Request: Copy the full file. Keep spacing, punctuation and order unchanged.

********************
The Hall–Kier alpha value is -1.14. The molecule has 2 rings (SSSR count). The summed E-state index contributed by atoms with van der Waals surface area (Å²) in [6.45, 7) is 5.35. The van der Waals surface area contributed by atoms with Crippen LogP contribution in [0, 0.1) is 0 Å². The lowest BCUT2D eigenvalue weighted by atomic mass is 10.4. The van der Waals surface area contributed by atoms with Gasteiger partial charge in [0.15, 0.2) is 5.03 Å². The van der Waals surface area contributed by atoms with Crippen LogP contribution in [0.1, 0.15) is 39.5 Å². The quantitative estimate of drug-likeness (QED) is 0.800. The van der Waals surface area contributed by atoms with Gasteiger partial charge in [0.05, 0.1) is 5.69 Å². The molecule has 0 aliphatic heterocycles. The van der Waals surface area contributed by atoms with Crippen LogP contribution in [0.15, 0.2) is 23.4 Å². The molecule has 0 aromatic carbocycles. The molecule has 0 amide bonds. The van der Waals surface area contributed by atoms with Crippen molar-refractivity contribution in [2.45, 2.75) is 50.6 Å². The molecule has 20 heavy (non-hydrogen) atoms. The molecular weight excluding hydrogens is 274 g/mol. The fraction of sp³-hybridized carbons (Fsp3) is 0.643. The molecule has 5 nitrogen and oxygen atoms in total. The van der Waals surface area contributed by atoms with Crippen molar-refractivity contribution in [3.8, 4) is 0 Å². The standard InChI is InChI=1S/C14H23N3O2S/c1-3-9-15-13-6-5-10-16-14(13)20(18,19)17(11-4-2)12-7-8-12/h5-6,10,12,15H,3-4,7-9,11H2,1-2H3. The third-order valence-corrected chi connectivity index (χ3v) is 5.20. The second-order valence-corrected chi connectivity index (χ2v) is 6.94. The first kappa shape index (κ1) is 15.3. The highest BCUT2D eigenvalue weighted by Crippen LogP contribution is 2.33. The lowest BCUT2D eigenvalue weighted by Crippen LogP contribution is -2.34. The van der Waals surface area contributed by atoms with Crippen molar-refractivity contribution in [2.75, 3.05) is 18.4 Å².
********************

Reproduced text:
The Hall–Kier alpha value is -1.14. The molecule has 2 rings (SSSR count). The summed E-state index contributed by atoms with van der Waals surface area (Å²) in [6.45, 7) is 5.35. The van der Waals surface area contributed by atoms with Crippen LogP contribution in [0, 0.1) is 0 Å². The lowest BCUT2D eigenvalue weighted by atomic mass is 10.4. The van der Waals surface area contributed by atoms with Gasteiger partial charge in [0.15, 0.2) is 5.03 Å². The van der Waals surface area contributed by atoms with Crippen LogP contribution in [0.1, 0.15) is 39.5 Å². The quantitative estimate of drug-likeness (QED) is 0.800. The van der Waals surface area contributed by atoms with Gasteiger partial charge in [0.05, 0.1) is 5.69 Å². The molecule has 0 aliphatic heterocycles. The van der Waals surface area contributed by atoms with Crippen LogP contribution in [0.15, 0.2) is 23.4 Å². The molecule has 0 aromatic carbocycles. The molecule has 0 amide bonds. The van der Waals surface area contributed by atoms with Crippen molar-refractivity contribution in [2.45, 2.75) is 50.6 Å². The molecule has 20 heavy (non-hydrogen) atoms. The molecular weight excluding hydrogens is 274 g/mol. The fraction of sp³-hybridized carbons (Fsp3) is 0.643. The molecule has 5 nitrogen and oxygen atoms in total. The van der Waals surface area contributed by atoms with Crippen molar-refractivity contribution in [3.8, 4) is 0 Å². The standard InChI is InChI=1S/C14H23N3O2S/c1-3-9-15-13-6-5-10-16-14(13)20(18,19)17(11-4-2)12-7-8-12/h5-6,10,12,15H,3-4,7-9,11H2,1-2H3. The third-order valence-corrected chi connectivity index (χ3v) is 5.20. The second-order valence-corrected chi connectivity index (χ2v) is 6.94. The first kappa shape index (κ1) is 15.3. The highest BCUT2D eigenvalue weighted by Crippen LogP contribution is 2.33. The lowest BCUT2D eigenvalue weighted by Crippen LogP contribution is -2.34. The van der Waals surface area contributed by atoms with Crippen molar-refractivity contribution in [2.75, 3.05) is 18.4 Å².